Sunday, November 11, 2007

Dinner Time!

Food has been on my mind quite a bit lately, as I think about the logistics of putting on a Thanksgiving dinner for as many as 19 adults and 12 children. As much as I like to cook, that's a pretty daunting challenge. But I've also been thinking about food and eating in general as a result of reading a fascinating book, The Omnivore's Dilemma, by Michael Pollan.

In this book, Mr Pollan looks at America's culture of food by examining the history and pedigree of the ingredients of four different meals, in the process generating many interesting observations about where our food comes from and the compromises we make in taste and quality in exchange for convenience and quantity. Can we have "organic" food on an industrial scale? What sort of life does a "free-range" chicken actually have? Is the bucolic picture on the package of food a true indication of that food's actual source?

I won't bore you with the conclusions, some of which I don't agree with myself, but Mr Pollan's baseline observation is sound: if we need to feed huge populations, the faustian bargain we make is to depend upon industrial-style and scale food production that may, in fact, contribute to some of our health problems.

There's a very interesting discussion in the book about American "food culture" (such as it is). Mr Pollan suggests that there's not really a distinctive "American cuisine," largely because we are a nation of immigrants. Each successive wave of immigrants brings its own food culture with it, and as a result we have restaurants which feature French, Ethiopian, Chinese (Mandarin or Cantonese), Indian (northern or southern), Italian, Vietnamese, Thai, Mexican, Salvadoran, German, Indonesian, and every other type of cooking you can think of...but none that boasts a distinctive, definably "American" style. In part, this may be because we don't really "cook" as much as we used to. When I was a child, most mothers stayed at home and cooked meals while the fathers went to work; today, particularly in ultra-expensive areas like Washington, New York, and so on, both parents have to work to make ends meet, and there isn't much time left for things like home-cooked meals eaten as a family. TV dinners, ready-made meals picked up at the local supermarket, fast food, and pizza delivered by Domino's or Papa John's are the new American cuisine, often eaten on the run or in shifts as the members of the family come home from work or school and zip out again to other activities.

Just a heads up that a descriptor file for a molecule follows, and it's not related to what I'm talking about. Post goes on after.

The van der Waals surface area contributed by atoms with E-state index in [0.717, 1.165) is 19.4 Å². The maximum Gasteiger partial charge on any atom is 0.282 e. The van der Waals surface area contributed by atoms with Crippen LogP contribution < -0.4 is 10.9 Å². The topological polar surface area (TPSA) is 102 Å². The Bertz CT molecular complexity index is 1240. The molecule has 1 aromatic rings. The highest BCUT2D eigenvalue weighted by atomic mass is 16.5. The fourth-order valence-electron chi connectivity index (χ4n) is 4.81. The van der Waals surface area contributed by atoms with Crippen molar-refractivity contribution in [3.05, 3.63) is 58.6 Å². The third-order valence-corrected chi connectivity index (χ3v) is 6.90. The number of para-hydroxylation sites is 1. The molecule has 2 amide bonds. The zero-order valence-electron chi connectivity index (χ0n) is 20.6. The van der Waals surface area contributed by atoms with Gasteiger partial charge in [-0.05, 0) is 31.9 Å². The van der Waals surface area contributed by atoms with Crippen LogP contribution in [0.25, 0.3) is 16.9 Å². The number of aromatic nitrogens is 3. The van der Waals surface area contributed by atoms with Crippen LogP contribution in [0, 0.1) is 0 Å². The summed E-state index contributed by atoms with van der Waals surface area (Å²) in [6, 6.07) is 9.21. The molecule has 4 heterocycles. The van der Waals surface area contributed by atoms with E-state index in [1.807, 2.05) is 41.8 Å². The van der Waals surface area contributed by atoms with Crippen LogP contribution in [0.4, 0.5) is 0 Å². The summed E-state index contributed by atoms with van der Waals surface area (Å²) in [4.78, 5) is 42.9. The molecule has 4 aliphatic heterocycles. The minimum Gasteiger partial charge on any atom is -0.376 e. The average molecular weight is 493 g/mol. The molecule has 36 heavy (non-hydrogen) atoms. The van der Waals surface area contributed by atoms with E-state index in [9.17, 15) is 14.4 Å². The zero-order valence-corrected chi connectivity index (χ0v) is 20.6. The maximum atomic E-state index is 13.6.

I'm one of the very few men I know who actually enjoys cooking and is pretty good at it. It wasn't always that way, though...I remember the time I accidentally burned the pork chops that were the only thing I had in the house when my boys were visiting...Matt looked at the charred lump on his plate, looked up at me sadly, and said, "Daddy, when Mommy makes pork chops, they don't get black." It was a wake-up call to clean up my culinary act.

I love grocery shopping, and I think there's something great about turning a bunch of raw ingredients into a fragrant, well-presented meal. My father is a very good cook, too, and I've picked up a lot of pointers and good recipes from him over the years...maybe it's genetic. My daughter is an excellent chef and baker, and both of my sons are capable, if not great chefs. I hope it's something that will be passed on to the grandchildren.

Well, I could go on about food ... and I will another time ... but for now, I need to cut this short because it's time to start fixing dinner. I'll let you know how it comes out!

In the meantime, I strongly recommend you read The Omnivore's Dilemma. If nothing else, it will make you appreciate the food you eat and what it takes to get it to your plate.

Have a good day. More thoughts tomorrow.

Bilbo

4 comments:

Bob said...

Oh come on Bill! You know there are no good Mexican restaurants in the DC area.

one good-cooking male omnivore to another...

La Chanson de Phoenix said...

This is where I am glad I live in a rural area where a lot of local goods can be purchased.

Amanda said...

I was wondering about that book in your Crazy Eights list. It had an interesting title and sounds interesting too. I'll look out for it.

John said...

When our kids were young and Chris was at home, we had home cooked meals every night. Our house hold joke was that Chris' idea of a two income family was John with a part-time job!

As the kids got older and Chris went back to school and then to work, we began eating out more often. Today it is a rare occasion that we find ourselves at the dinner table (only about twice per week). Some of that has to do with the fact that I work a couple of evenings per week and it's easier to grab something for two than prepare a meeal, but for the most part we've just gotten lazy.

I like to cook but don't do a lot of it and certainly nowhere near the scale of Chef Bilbo. Chris hates it when I cook--not because the food is bad, because she cleans up as she goes and I end up with stacks of pots. pans, bowls and whatever to be cleaned. She's kind of a neat freak.

The book sounds like one that we'd both enjoy. I'll have to check it out.